My high school told me to apply to 100 colleges — and I almost lost myself in the process

“A counselor never tried to determine what the absolute best school for me would be. I wasted a lot of time, money and resources trying to figure that out. And I almost lost myself in the process.” —Anisah Karim     

Why I’m not anxious about where my kids go to school — but do worry about the segregation that surrounds us

“In fact, it will be a good thing for my boys to learn alongside children who are different from them in many ways — that is one advantage they will have that I did not, attending parochial schools in a lily-white suburb.” —Mary Jo Cramb

I covered Tennessee’s ed beat for Chalkbeat. Here’s what I learned.

“Apathy is often cited as a major problem facing education. That’s not the case in Tennessee.” —Grace Tatter

I went viral for walking my students home from school in Memphis. Here’s what got lost in the shuffle.

“When #blacklivesmatter is a controversial statement; when our black male students have a one in three chance of facing jail time; when kids in Memphis raised in the bottom fifth of the socioeconomic bracket have a 2.6 percent chance of climbing to the top fifth — our walking students home does not fix that, either.” —Carl Schneider

I think traditional public schools are the backbone of democracy. My child attends a charter school. Let’s talk.

“It was a complicated choice to make. The dialogue around school choice in Nashville, though, doesn’t often include much nuance — or many voices of parents like me.” —Aidan Hoyal

I grew up near Charlottesville and got a misleading education about Civil War history. Students deserve better.

“In my classroom discussions, the impetus for the Civil War was resigned to a debate over the balance of power between federal and state governments. Slavery was taught as a footnote to the cause of the war.” —Laura Faith Kebede

Weekend Reads

Need classroom decor inspiration? These educators have got you covered.

This school year, students will spend about 1,000 hours in school —making their classrooms a huge part of their learning experience.

We’re recognizing educators who’ve poured on the pizazz to make students feel welcome. From a 9th-grade “forensics lab” decked out in caution tape to a classroom stage complete with lights to get first graders pumped about public speaking, these crafty teachers have gone above and beyond to create great spaces.

Got a classroom of your own to show off? Know someone that should be on this list? Let us know!

Jaclyn Flores, First Grade Dual Language, Rochester, New York
“Having a classroom that is bright, cheerful, organized and inviting allows my students to feel pride in their classroom as well as feel welcome. My students look forward to standing on the stage to share or sitting on special chairs to dive into their learning. This space is a safe place for my students and we take pride in what it has become.”

Jasmine, Pre-K, Las Vegas, Nevada
“My classroom environment helps my students because providing calming colors and a home-like space makes them feel more comfortable in the classroom and ready to learn as first-time students!”


Oneika Osborne, 10th Grade Reading, Miami Southridge Senior High School, Miami, Florida
“My classroom environment invites all of my students to constantly be in a state of celebration and self-empowerment at all points of the learning process. With inspirational quotes, culturally relevant images, and an explosion of color, my classroom sets the tone for the day every single day as soon as we walk in. It is one of optimism, power, and of course glitter.”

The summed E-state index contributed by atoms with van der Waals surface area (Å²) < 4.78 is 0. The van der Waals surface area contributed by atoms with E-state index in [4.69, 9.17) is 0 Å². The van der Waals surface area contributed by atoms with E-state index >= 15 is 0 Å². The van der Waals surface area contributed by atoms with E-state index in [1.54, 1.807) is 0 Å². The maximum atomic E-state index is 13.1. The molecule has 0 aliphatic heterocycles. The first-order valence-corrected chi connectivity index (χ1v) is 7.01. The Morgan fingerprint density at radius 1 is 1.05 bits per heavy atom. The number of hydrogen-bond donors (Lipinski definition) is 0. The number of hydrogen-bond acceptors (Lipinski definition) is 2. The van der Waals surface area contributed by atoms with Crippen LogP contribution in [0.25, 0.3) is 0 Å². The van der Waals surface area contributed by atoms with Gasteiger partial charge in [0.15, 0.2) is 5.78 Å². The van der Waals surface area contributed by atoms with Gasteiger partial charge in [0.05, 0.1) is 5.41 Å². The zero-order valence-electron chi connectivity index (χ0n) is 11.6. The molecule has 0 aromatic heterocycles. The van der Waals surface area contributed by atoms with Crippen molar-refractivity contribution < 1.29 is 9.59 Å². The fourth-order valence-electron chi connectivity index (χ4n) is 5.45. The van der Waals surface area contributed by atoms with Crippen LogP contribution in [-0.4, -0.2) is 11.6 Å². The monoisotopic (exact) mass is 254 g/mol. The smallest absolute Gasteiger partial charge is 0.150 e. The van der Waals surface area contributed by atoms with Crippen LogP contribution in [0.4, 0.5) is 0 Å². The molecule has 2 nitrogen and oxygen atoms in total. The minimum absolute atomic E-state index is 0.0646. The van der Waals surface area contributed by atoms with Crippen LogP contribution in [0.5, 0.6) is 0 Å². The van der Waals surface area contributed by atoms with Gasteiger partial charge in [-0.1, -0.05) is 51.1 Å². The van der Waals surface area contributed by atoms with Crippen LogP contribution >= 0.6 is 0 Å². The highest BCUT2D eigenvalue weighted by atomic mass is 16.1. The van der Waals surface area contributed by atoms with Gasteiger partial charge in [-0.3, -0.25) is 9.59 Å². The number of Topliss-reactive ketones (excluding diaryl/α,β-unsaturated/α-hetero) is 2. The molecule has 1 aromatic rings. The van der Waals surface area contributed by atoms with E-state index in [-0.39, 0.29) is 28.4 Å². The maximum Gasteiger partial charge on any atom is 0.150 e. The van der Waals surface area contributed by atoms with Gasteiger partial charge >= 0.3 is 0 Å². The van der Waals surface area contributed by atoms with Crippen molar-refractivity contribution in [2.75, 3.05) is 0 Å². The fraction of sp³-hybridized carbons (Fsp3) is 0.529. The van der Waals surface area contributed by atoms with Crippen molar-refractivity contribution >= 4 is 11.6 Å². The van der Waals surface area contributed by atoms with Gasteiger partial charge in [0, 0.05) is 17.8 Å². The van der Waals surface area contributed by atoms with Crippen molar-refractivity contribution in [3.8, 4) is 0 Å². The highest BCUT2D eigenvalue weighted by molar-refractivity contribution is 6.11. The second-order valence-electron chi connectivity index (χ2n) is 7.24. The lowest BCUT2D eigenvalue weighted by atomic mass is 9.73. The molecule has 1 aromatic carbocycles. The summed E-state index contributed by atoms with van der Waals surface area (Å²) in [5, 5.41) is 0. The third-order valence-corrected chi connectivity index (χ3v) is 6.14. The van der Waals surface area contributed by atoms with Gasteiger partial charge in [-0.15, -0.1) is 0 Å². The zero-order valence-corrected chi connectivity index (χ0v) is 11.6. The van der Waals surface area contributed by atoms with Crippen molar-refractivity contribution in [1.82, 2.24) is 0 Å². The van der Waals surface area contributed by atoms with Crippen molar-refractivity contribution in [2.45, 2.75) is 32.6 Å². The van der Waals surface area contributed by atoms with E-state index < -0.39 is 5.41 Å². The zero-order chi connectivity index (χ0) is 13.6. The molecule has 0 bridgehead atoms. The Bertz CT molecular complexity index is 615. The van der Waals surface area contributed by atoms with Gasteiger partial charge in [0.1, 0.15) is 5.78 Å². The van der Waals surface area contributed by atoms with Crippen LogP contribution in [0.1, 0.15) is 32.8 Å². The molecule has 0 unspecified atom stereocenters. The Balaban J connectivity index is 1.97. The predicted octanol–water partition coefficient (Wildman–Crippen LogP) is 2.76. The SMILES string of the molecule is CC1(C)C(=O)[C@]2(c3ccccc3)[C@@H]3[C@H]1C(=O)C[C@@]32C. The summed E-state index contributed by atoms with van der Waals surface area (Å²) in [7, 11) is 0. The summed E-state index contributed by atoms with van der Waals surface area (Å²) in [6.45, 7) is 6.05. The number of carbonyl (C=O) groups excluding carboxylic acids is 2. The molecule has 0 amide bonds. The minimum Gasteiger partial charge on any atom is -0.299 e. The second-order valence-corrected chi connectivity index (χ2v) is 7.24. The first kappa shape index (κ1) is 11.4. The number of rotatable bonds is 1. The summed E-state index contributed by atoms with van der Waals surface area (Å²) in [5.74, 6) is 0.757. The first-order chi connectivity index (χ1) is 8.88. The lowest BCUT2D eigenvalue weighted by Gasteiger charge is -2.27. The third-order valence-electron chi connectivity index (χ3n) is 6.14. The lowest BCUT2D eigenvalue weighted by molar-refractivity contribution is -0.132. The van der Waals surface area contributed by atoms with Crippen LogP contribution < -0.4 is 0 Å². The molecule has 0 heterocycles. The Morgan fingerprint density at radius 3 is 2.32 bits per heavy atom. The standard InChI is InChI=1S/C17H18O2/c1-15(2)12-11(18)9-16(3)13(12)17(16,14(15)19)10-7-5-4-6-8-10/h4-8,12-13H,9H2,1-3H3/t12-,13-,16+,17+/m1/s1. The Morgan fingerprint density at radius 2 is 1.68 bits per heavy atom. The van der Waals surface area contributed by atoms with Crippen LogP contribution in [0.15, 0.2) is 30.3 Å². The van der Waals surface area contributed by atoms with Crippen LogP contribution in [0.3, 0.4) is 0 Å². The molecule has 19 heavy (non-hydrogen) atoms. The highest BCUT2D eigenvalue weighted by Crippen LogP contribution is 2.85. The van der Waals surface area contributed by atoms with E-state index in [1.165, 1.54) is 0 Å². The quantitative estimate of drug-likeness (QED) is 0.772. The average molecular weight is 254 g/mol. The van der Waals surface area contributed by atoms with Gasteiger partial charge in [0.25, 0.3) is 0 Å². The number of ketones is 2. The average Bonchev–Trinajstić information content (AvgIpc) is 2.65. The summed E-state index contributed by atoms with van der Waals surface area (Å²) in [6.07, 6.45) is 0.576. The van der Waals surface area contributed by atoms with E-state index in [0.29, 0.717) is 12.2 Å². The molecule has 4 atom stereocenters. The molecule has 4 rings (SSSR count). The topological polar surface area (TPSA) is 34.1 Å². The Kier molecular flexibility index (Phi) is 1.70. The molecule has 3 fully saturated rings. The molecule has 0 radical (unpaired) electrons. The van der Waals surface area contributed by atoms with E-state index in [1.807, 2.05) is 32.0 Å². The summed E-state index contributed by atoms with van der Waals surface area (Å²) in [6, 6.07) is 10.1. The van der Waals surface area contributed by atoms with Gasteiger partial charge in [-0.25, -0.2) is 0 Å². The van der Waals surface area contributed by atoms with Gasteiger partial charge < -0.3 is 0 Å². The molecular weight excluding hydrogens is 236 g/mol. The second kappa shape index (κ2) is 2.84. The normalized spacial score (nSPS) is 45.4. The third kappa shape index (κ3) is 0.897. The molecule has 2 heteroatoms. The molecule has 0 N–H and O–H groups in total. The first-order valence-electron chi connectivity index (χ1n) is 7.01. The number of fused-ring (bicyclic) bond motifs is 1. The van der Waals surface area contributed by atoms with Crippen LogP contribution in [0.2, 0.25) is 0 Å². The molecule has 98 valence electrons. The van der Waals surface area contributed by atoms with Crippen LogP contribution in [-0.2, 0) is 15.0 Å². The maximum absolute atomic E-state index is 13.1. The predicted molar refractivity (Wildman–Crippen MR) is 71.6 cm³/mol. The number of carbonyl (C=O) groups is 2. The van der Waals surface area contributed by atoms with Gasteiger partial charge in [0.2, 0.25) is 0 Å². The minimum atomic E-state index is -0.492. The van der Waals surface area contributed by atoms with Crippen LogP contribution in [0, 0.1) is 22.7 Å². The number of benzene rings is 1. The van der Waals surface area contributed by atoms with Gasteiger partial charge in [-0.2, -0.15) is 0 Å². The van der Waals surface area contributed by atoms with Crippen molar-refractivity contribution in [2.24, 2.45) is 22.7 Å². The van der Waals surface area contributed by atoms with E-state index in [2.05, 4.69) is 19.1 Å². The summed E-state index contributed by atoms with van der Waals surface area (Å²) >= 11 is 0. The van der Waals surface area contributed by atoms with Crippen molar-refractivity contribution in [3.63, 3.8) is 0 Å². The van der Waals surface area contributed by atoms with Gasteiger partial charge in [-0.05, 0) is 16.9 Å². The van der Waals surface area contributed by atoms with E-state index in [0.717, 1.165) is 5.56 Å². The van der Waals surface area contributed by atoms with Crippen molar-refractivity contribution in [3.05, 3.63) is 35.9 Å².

Kristen Poindexter, Kindergarten, Spring Mill Elementary School, Indianapolis, Indiana
“I try very hard to make my classroom a place where memorable experiences happen. I use songs, finger plays, movement, and interactive activities to help cement concepts in their minds. It makes my teacher heart so happy when past students walk by my classroom and start their sentence with, “Remember when we…?”. We recently transformed our classroom into a Mad Science Lab where we investigated more about our 5 Senses.”


Brittany, 9th Grade Biology, Dallas, Texas
“I love my classroom environment because I teach Biology, it’s easy to relate every topic back to Forensics and real-life investigations! Mystery always gets the students going!”


Ms. Heaton, First Grade, Westampton, New Jersey
“As an educator, it is my goal to create a classroom environment that is positive and welcoming for students. I wanted to create a learning environment where students feel comfortable and in return stimulates student learning. A classroom is a second home for students so I wanted to ensure that the space was bright, friendly, and organized for the students to be able to use each and every day.”

D’Essence Grant, 8th Grade ELA, KIPP Houston, Houston, Texas
“Intentionally decorating my classroom was my first act of showing my students I care about them. I pride myself on building relationships with my students and them knowing I care about them inside and outside of the classroom. Taking the time to make the classroom meaningful and creative as well building a safe place for our community helps establish an effective classroom setting.”


Jayme Wiertzema, Elementary Art, Worthington, Minnesota
“I’m looking forward to having a CLASSROOM this year. The past two years I have taught from a cart and this year my amazing school district allowed me to have a classroom in our school that is busting at the seams! I’m so excited to use my classroom environment to inspire creativity in my students, get to know them and learn from their amazing imaginations in art class!”


Melissa Vecchio, 4th Grade, Queens, New York
“Since so much of a student’s time is spent inside their classroom, the environment should be neat, organized, easy to move around in but most of all positive. I love to use a theme to reinforce great behavior. I always give the students a choice in helping to design bulletin boards and desk arrangements. When they are involved they take pride in the classroom, and enjoy being there.”